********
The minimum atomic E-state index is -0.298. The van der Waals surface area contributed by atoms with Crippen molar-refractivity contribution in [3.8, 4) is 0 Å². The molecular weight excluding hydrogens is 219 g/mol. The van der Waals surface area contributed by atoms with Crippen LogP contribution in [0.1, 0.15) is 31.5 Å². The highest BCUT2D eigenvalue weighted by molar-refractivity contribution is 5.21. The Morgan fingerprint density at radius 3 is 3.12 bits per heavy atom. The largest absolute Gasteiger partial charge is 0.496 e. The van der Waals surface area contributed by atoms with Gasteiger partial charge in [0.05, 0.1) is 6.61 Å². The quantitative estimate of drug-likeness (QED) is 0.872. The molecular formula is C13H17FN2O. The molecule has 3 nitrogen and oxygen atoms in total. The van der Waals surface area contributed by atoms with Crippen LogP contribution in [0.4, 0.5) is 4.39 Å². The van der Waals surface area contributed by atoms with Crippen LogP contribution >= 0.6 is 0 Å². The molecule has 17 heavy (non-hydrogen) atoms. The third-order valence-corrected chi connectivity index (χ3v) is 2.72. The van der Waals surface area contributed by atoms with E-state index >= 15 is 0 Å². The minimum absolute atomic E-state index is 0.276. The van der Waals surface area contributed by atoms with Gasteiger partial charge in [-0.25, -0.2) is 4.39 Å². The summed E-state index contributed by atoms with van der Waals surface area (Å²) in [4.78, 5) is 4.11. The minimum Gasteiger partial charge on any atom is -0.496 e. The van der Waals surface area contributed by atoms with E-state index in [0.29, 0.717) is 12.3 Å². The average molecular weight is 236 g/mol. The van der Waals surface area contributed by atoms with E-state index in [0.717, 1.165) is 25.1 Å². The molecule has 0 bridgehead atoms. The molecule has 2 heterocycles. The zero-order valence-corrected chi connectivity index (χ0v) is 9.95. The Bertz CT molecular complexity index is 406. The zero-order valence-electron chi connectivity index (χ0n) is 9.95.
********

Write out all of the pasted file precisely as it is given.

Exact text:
The minimum atomic E-state index is -0.298. The van der Waals surface area contributed by atoms with Crippen molar-refractivity contribution in [3.8, 4) is 0 Å². The molecular weight excluding hydrogens is 219 g/mol. The van der Waals surface area contributed by atoms with Crippen LogP contribution in [0.1, 0.15) is 31.5 Å². The highest BCUT2D eigenvalue weighted by molar-refractivity contribution is 5.21. The Morgan fingerprint density at radius 3 is 3.12 bits per heavy atom. The largest absolute Gasteiger partial charge is 0.496 e. The van der Waals surface area contributed by atoms with Gasteiger partial charge in [0.05, 0.1) is 6.61 Å². The quantitative estimate of drug-likeness (QED) is 0.872. The molecular formula is C13H17FN2O. The molecule has 3 nitrogen and oxygen atoms in total. The van der Waals surface area contributed by atoms with Crippen LogP contribution in [0.4, 0.5) is 4.39 Å². The van der Waals surface area contributed by atoms with Crippen LogP contribution >= 0.6 is 0 Å². The molecule has 17 heavy (non-hydrogen) atoms. The third-order valence-corrected chi connectivity index (χ3v) is 2.72. The van der Waals surface area contributed by atoms with E-state index >= 15 is 0 Å². The minimum absolute atomic E-state index is 0.276. The van der Waals surface area contributed by atoms with Gasteiger partial charge in [-0.25, -0.2) is 4.39 Å². The summed E-state index contributed by atoms with van der Waals surface area (Å²) in [4.78, 5) is 4.11. The minimum Gasteiger partial charge on any atom is -0.496 e. The van der Waals surface area contributed by atoms with E-state index in [0.29, 0.717) is 12.3 Å². The average molecular weight is 236 g/mol. The van der Waals surface area contributed by atoms with E-state index in [0.717, 1.165) is 25.1 Å². The molecule has 0 bridgehead atoms. The molecule has 2 heterocycles. The zero-order valence-corrected chi connectivity index (χ0v) is 9.95. The Bertz CT molecular complexity index is 406. The zero-order valence-electron chi connectivity index (χ0n) is 9.95.